ROS generation is an important component of insulin resistance[28]. We thus further elucidated the molecular mechanisms responsible for UII-induced insulin resistance in HepG2 cells by assessing the effects of UII on ROS levels. HepG2 cells were exposed to different concentrations UII for 12 or 24 h, stained with DCF, and detected using a multimode reader. ROS levels were both dose- and time-dependently increased by UII in HepG2 cells (Figure 4A and B).

Figure 4
Figure 4 Urotensin II elevates reactive oxygen species production and NADPH oxidase subunit expression. HepG2 cells were cultured with 0, 1, 10, or 100 nmol/L urotensin II (UII) for 24 h, with or without prior stimulation with apocynin (200 μmol/L, 30 min). Intracellular reactive oxygen species (ROS) production was elevated in a dose- and time-dependent manner (A, B). NADPH oxidase subunits gp91phox, p67phox, p47phox, and p40phox were significantly increased in response to UII (100 nmol/L, 24 h) (C). Apocynin pretreatment inhibited ROS generation (D). Data from at least three independent experiments are presented as the mean ± SD. aP < 0.05, bP < 0.01 vs control group; gP < 0.05 vs UII treatment alone.

We also evaluated the relationship between ROS generation and NADPH oxidase by investigating NADPH oxidase subunit expression in response to UII and apocynin. NADPH oxidase subunits gp91phox, p67phox, p47phox, and p40phox protein levels were up-regulated in HepG2 cells treated with 100 nmol/L UII for 24 h (Figure 4C). Pretreatment with the NADPH synthase inhibitor apocynin for 30 min significantly inhibited the UII-induced generation of ROS (Figure 4D). Taken together, these results suggest that UII enhanced ROS production, at least in part, by increasing NADPH oxidase in HepG2 cells, consistent with its effects in PASMCs[27].

UII interferes with the insulin signaling pathway, and this effect is reversed by apocynin

We investigated if JNK activation and ROS overproduction plays causal roles in UII-induced insulin resistance in HepG2 cells. ROS are known to facilitate the activation of JNK, and deletion or inhibition of JNK improved insulin sensitivity in mice[29]. In addition, the JNK pathway has been reported to mediate ROS generation in PASMCs induced by UII[27]. It is therefore possible that JNK may mediate ROS-induced insulin resistance. Our results showed that UII elevated the phosphorylation of JNK, and that this effect could be attenuated by apocynin (Figure 5A).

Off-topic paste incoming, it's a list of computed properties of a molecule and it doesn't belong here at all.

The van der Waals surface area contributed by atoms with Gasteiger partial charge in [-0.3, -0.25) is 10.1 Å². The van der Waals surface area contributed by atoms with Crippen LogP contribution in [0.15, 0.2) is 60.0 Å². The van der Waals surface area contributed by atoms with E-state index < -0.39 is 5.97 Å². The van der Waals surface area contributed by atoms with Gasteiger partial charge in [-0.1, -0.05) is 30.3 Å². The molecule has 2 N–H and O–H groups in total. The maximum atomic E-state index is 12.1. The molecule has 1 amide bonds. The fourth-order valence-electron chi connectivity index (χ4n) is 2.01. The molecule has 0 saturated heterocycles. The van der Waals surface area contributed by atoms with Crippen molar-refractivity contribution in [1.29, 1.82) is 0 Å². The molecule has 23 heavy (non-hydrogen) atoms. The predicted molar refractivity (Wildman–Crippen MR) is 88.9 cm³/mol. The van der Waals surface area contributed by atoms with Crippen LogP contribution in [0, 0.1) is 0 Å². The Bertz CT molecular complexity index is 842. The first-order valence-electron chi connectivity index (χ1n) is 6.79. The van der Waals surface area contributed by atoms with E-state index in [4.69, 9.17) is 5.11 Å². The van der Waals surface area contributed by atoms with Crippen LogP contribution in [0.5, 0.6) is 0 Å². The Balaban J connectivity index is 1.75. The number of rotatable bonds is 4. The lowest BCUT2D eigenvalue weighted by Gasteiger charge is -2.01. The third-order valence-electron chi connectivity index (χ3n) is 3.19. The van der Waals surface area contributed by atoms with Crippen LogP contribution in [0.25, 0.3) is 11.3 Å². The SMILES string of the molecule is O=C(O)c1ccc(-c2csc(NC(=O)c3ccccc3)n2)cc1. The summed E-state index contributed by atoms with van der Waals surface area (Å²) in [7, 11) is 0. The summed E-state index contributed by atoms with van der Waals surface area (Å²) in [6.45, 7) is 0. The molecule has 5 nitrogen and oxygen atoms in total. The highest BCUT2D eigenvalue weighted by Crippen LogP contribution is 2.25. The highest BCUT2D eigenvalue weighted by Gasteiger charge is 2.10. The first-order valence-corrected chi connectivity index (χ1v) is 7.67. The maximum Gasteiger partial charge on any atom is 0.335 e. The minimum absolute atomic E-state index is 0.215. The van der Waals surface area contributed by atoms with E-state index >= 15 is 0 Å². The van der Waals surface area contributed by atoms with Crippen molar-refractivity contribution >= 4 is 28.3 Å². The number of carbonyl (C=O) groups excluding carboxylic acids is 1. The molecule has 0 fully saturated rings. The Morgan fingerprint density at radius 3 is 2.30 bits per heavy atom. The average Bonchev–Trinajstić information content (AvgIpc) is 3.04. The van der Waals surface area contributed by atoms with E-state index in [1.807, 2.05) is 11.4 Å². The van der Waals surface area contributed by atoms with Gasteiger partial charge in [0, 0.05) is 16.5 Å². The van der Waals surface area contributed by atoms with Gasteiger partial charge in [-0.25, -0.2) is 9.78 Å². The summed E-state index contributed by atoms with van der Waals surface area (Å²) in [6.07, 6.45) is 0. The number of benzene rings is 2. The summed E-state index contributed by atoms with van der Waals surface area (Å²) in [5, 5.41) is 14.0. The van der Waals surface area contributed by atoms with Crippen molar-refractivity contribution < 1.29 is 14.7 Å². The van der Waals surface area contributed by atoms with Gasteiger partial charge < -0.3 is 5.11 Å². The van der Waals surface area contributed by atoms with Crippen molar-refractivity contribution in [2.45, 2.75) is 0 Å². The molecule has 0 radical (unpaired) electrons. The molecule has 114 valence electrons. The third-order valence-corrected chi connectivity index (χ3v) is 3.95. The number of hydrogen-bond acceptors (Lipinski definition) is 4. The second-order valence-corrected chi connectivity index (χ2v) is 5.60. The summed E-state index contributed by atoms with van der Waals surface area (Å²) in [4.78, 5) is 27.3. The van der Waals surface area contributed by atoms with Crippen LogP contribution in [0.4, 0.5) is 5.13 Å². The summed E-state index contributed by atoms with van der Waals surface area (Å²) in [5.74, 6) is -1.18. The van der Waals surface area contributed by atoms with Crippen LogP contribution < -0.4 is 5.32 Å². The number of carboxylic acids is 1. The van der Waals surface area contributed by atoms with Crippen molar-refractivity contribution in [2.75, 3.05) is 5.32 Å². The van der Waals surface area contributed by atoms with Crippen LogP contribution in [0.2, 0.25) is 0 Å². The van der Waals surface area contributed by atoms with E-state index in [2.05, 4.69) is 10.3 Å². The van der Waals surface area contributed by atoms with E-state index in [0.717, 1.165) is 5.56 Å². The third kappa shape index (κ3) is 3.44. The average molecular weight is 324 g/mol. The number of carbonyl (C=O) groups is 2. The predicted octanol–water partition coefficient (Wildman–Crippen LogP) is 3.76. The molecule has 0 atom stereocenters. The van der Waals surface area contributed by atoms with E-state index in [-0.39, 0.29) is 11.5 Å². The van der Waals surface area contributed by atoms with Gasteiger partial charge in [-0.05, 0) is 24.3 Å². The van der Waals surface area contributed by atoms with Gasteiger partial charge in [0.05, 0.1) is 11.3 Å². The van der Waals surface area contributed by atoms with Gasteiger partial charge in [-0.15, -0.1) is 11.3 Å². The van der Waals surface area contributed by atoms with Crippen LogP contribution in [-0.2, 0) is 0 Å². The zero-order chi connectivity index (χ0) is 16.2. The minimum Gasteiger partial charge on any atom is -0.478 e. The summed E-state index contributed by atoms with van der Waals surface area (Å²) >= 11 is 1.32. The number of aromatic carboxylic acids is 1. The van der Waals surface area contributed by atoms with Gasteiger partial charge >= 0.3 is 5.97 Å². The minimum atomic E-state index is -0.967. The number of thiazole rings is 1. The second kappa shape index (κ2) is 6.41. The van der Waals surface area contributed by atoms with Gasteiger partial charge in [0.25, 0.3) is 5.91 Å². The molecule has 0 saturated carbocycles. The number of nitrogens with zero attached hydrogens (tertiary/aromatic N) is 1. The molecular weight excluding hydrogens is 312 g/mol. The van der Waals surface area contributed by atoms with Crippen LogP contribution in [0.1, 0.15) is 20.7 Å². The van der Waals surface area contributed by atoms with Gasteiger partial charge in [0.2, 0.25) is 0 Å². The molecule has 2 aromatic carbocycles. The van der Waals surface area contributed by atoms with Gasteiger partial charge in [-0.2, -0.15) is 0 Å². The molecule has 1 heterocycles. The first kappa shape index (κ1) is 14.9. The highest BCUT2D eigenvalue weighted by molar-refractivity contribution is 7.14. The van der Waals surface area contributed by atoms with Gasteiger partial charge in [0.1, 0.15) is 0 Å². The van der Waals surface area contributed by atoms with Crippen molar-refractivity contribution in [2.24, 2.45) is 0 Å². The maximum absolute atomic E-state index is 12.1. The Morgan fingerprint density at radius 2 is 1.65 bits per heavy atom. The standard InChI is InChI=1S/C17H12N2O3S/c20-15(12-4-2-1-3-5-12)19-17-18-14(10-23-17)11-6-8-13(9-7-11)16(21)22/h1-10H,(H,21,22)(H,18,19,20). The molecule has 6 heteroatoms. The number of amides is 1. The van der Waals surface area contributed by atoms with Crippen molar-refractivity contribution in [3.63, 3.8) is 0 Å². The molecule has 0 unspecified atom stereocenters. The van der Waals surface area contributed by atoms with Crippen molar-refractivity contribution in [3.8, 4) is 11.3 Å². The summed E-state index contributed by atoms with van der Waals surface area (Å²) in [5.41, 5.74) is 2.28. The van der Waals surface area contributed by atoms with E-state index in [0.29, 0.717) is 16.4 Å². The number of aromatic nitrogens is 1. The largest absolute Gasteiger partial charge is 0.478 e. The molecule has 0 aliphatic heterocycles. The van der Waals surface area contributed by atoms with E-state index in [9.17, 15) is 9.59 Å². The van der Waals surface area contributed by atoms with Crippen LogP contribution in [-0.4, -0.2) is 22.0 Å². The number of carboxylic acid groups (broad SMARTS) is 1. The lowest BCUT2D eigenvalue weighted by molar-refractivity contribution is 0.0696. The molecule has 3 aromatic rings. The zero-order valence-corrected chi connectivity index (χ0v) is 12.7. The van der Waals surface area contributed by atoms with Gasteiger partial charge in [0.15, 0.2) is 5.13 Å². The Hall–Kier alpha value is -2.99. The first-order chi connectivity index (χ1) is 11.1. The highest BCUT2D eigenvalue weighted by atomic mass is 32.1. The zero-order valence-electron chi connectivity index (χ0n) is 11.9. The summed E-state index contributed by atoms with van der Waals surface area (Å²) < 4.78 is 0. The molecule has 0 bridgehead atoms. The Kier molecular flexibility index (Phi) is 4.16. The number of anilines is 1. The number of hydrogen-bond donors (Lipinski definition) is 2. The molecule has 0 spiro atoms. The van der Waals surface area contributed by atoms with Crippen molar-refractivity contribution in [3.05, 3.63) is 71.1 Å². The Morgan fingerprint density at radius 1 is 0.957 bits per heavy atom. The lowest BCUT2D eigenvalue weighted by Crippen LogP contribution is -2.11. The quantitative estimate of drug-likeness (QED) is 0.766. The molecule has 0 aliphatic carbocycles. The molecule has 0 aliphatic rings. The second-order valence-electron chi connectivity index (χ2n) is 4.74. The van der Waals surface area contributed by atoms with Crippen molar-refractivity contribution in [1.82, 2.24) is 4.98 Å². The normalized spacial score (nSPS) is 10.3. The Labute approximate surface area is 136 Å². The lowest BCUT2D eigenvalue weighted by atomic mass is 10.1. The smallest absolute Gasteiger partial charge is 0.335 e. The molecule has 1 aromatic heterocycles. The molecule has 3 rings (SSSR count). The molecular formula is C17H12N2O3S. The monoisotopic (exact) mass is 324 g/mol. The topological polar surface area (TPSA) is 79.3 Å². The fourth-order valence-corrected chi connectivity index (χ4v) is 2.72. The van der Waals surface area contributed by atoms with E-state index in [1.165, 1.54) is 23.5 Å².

Figure 5
Figure 5 Urotensin II interferes with insulin signaling, and this effect is reversed by apocynin. HepG2 cells were exposed to 100 nmol/L urotensin II (UII) for 24 h prior to stimulation with insulin (100 nmol/L, 30 min), and pretreatment with 200 μmol/L apocynin for 30 min. Total cell lysates were analyzed by Western blot. UII increased JNK phosphorylation, and this effect was abolished by apocynin (A); Protein levels of IRS-1 and Glut 2 and phosphorylation of IRS-1, Akt and GSK-3β were all reversed by apocynin (B-D). Data from at least three independent experiments are presented as the mean ± SD. gP < 0.05 vs UII treatment alone; hP < 0.05 vs insulin + UII group.

To determine if ROS and JNK are signaling intermediates in hepatic insulin resistance targeted by UII, HepG2 cells were pretreated with apocynin for 30 min. Inhibition of ROS by apocynin prevented UII-induced inhibition of insulin-stimulated total IRS-1 expression and IRS-1 tyrosine phosphorylation (Figure 5B). Similarly, pretreatment with apocynin abrogated UII-inhibited Akt and GSK-3β phosphorylation (Figure 5C) and Glut 2 expression (Figure 5D) in HepG2 cells. Overall, these results suggest that UII-induced insulin resistance is mediated by NADPH oxidase-derived ROS via JNK pathways in HepG2 cells, in accordance with previous studies of palmitate and TNF-α[24,30].

DISCUSSION